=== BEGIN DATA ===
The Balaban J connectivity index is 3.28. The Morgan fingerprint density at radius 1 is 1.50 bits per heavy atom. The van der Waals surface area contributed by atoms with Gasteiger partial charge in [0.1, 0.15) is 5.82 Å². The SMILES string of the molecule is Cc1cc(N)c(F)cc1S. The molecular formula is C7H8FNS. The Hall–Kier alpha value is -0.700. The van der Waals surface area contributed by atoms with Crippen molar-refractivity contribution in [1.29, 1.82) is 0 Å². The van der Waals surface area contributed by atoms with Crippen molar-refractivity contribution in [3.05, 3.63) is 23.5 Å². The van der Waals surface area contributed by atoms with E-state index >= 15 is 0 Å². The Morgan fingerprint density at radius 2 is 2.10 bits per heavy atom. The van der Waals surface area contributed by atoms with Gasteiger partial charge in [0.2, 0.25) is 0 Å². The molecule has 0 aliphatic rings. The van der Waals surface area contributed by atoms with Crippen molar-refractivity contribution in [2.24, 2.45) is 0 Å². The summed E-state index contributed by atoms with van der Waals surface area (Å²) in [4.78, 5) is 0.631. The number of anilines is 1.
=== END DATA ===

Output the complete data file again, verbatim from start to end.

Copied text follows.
The Balaban J connectivity index is 3.28. The Morgan fingerprint density at radius 1 is 1.50 bits per heavy atom. The van der Waals surface area contributed by atoms with Gasteiger partial charge in [0.1, 0.15) is 5.82 Å². The SMILES string of the molecule is Cc1cc(N)c(F)cc1S. The molecular formula is C7H8FNS. The Hall–Kier alpha value is -0.700. The van der Waals surface area contributed by atoms with Crippen molar-refractivity contribution in [1.29, 1.82) is 0 Å². The van der Waals surface area contributed by atoms with Crippen molar-refractivity contribution in [3.05, 3.63) is 23.5 Å². The van der Waals surface area contributed by atoms with E-state index >= 15 is 0 Å². The Morgan fingerprint density at radius 2 is 2.10 bits per heavy atom. The van der Waals surface area contributed by atoms with Gasteiger partial charge in [0.2, 0.25) is 0 Å². The molecule has 0 aliphatic rings. The van der Waals surface area contributed by atoms with Crippen molar-refractivity contribution in [2.24, 2.45) is 0 Å². The summed E-state index contributed by atoms with van der Waals surface area (Å²) in [4.78, 5) is 0.631. The number of anilines is 1.